2) Department of State

State Department Drops References to Israeli Occupation. In the aforementioned 2018 human rights report, the State Department dropped all references to Israel’s occupation of the West Bank, Gaza, East Jerusalem, and the Golan Heights. Instead, this year’s version refers to those territories as “Israeli-controlled,” a change that Ambassador Kozak said was made by the department’s lawyers and that his office simply followed.

Ambassador Sale’s Travels to UK to Talk Hezbollah. On March 14, Counterterrorism Coordinator Ambassador Nathan Sales traveled to London to discuss the United Kingdom’s recent decision to designate Hezbollah a foreign terrorist organization in its entirety. Prior to this development, the United Kingdom had only recognized Hezbollah’s “military wing” as a terrorist organization.

Pompeo Meets with Guterres, Griffiths, before Visiting Middle East. Over the last week, Secretary Pompeo met with UN Secretary-General António Guterres and the UN envoy to Yemen, Martin Griffiths, to discuss conditions in the Middle East broadly, and in Yemen specifically. After these meetings and some domestic travel, Pompeo set off for the Middle East where he is visiting Kuwait, Israel, and Lebanon March 19-23.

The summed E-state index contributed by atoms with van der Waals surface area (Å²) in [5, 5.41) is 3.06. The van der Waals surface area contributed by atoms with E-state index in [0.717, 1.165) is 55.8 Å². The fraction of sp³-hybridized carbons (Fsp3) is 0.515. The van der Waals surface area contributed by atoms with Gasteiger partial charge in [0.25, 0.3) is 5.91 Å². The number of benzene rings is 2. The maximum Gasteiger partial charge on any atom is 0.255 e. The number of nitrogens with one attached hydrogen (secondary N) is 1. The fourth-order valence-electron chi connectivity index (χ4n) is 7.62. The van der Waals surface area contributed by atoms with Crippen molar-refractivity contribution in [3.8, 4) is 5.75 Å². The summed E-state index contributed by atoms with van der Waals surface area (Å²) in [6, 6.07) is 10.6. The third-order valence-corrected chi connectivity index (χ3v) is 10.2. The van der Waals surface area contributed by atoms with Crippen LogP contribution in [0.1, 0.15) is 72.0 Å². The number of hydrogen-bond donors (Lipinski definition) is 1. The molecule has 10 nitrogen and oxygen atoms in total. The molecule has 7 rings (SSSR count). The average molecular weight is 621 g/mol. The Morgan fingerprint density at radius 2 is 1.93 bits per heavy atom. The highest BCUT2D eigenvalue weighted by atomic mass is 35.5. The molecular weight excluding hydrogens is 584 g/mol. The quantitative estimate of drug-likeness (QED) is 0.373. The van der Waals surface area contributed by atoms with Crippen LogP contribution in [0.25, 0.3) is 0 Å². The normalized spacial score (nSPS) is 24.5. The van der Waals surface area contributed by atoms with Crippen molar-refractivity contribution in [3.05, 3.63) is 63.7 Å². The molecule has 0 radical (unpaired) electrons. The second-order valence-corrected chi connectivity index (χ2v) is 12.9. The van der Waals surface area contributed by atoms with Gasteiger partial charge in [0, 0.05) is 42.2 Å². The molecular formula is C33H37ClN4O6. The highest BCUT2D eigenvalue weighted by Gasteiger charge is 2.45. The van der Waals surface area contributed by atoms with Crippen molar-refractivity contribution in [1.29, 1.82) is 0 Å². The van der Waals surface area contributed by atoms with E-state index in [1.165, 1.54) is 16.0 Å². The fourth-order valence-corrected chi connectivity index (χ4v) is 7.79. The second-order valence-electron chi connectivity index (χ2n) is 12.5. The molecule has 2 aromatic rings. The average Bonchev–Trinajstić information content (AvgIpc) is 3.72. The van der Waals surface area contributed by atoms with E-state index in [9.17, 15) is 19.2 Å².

State Department Official Targets Syria, Iran at Disarmament Conference. On March 19 Yleem D.S. Poblete, the assistant secretary of state for the Bureau of Arms Control, Verification and Compliance, spoke before the Conference on Disarmament to label Syria and Iran as members of a group of “malign actors” undermining the common cause of disarmament. She cited Syria’s use of chemical weapons during the years of civil war and Iran’s exploration of ballistic missile capabilities, among other activities.

3) Department of Defense

Reports Suggest Pentagon to Leave 1,000 Troops in Syria—but CENTCOM Denies It. On March 17, the Wall Street Journal reported that US military officials were crafting a plan to leave roughly 1,000 US soldiers in Syria. Shortly after publication, however, General Joseph Votel, commander of US Central Command (CENTCOM), and Acting Secretary of Defense Patrick Shanahan both disputed the report.

CENTCOM Hosts GCC Defense Ministers. CENTCOM is hosting a two-day conference with the defense ministers of the countries of the Gulf Cooperation Council, Jordan, and Egypt this week in what is likely an effort to jump-start the Trump Administration’s coveted “Arab NATO” plan.

III. Judicial Branch

Palestinian-Americans Sue Israeli Settlement Enterprise in US Court. In a first, two Palestinian-Americans, with the help of the Center for Constitutional Rights, are intervening in one lawsuit between Israelis and Israeli-Americans and the online hospitality company Airbnb in order to sue those profiting from Israel’s settlement enterprise in the occupied West Bank. Though this is not the first lawsuit of its kind, it is the first to be undertaken in a US court.